This project investigates some aspects of why a minority of ICT project management professionals in the Chinese ICT sector are female. It investigates differences between sexes in their perceived image and knowledge of ICT work, and the relationship between their career paths and gender roles. A literature review identified that little research on women in ICT in China had been carried out prior to this project. The literature on women in traditional male industries (e.g. ICT, engineer, civil engineer) in western countries yielded certain insights and transferable research methods. A pilot interview survey of four parents, six tutors, six students and eight ICT practitioners was undertaken to develop the main semi-structured interview survey instruments. The main survey yielded responses from thirty students and thirty ICT practitioners. The data interpretation and analysis method adopted grounded theory since, as mentioned above; there little relevant research has been carried out on the topic in China. The results are presented in a consistent way to make the data more comparable.Conclusions are drawn based on findings arising from the body of work and academia as a whole. There were found to be some differences between sexes in certain aspects of their views of ICT (project management) work and aspiration to career choice and advancement. The ICT sector has as a working environment is characterised by conflict (androgynous and male-dominant working style), competence, and keeping abreast of developing ICT technologies, which are thought to be more suitable to men. Gender division actually exists, and family responsibilities hold women back in their career advancement in the ICT sector in China.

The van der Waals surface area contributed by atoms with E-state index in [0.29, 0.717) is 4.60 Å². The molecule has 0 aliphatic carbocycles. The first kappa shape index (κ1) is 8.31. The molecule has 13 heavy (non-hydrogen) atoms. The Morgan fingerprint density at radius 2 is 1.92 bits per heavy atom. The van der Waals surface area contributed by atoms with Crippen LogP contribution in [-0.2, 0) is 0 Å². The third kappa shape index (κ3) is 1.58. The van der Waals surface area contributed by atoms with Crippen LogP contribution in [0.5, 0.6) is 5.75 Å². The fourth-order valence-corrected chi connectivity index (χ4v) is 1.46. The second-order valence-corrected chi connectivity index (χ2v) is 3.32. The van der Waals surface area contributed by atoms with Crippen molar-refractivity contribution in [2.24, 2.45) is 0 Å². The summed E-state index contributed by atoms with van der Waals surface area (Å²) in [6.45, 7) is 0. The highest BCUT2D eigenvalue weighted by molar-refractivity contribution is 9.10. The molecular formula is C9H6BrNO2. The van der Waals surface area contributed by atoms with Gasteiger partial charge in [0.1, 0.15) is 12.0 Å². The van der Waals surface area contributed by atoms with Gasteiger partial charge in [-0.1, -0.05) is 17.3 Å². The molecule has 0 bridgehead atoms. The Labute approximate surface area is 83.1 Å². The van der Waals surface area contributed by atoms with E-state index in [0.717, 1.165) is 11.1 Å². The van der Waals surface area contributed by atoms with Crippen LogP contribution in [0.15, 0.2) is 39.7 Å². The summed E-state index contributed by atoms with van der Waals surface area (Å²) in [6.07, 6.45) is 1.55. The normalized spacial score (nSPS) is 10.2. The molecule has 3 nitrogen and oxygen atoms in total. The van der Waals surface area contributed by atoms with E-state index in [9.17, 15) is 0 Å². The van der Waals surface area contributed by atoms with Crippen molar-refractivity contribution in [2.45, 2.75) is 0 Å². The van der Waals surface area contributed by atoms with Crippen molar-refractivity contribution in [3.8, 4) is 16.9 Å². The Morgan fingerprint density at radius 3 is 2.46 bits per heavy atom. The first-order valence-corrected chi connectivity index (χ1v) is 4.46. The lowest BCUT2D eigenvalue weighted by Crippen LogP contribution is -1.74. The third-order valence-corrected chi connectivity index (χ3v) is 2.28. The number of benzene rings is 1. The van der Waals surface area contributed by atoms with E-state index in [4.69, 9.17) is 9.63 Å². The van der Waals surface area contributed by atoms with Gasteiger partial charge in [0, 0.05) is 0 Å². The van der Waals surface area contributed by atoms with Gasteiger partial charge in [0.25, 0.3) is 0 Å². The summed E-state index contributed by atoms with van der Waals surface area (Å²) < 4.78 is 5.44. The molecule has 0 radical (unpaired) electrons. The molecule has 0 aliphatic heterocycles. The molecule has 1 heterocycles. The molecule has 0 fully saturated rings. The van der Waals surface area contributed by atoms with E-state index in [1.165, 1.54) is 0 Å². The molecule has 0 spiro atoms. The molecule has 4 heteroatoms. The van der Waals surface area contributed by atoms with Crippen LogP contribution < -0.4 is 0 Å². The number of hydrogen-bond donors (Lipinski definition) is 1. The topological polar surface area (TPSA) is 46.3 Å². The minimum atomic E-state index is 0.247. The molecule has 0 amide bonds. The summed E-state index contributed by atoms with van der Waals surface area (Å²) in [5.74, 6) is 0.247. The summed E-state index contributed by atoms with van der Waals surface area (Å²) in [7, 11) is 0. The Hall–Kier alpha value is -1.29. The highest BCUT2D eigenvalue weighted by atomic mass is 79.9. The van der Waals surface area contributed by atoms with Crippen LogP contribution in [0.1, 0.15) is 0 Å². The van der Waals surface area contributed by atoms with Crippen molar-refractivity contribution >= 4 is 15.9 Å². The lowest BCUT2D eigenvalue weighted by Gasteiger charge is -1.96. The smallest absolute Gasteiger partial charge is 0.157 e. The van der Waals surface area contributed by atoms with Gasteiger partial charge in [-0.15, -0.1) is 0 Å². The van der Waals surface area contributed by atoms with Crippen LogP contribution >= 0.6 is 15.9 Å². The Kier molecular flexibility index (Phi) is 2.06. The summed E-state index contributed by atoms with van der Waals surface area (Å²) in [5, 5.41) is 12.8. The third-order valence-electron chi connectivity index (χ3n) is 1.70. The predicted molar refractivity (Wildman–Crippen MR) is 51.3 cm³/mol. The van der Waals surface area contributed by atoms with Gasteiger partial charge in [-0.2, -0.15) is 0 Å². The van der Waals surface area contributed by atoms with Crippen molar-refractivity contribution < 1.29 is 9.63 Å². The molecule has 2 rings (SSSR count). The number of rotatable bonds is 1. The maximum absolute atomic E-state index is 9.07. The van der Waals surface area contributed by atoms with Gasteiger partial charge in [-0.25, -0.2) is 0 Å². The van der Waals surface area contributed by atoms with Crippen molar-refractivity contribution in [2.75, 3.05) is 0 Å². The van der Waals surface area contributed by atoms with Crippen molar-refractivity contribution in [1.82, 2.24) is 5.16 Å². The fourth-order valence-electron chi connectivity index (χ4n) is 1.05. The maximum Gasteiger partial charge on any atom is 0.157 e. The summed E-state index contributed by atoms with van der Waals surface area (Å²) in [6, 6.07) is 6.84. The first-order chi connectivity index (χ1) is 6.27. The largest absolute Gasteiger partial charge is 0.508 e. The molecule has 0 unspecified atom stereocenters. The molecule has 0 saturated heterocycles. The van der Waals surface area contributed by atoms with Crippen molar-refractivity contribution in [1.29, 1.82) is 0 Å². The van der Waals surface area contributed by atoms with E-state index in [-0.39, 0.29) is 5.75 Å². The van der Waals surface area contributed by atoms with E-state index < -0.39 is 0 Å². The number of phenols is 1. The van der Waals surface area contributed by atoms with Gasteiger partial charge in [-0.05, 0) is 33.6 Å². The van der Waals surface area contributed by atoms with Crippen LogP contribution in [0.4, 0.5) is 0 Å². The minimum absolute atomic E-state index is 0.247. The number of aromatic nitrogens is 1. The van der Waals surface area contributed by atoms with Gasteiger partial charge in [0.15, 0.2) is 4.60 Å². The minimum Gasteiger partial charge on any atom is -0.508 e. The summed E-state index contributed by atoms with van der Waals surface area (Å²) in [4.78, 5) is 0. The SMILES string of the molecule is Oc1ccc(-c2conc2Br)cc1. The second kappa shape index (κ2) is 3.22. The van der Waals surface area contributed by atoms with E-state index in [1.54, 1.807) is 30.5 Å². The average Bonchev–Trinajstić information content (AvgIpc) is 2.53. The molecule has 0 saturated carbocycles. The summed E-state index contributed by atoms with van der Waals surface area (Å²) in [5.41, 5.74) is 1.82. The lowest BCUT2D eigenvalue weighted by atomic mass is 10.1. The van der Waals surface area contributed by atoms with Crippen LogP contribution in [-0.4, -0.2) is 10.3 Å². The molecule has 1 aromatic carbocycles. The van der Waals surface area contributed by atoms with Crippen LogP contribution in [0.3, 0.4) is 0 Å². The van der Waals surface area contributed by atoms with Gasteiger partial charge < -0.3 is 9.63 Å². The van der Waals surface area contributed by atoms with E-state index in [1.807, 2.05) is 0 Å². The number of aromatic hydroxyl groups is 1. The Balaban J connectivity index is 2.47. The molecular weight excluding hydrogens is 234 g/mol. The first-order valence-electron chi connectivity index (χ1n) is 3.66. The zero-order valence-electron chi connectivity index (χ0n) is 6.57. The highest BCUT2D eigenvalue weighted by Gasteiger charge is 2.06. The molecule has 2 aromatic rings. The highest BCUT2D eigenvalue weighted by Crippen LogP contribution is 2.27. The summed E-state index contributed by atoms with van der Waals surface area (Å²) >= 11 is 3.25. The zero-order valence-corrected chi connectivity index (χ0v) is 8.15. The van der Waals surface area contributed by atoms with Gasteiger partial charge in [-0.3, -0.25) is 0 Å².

|Date of Award||1 Aug 2017|
- The University of Manchester
|Supervisor||Andrew Gale (Supervisor)|
- women project management ict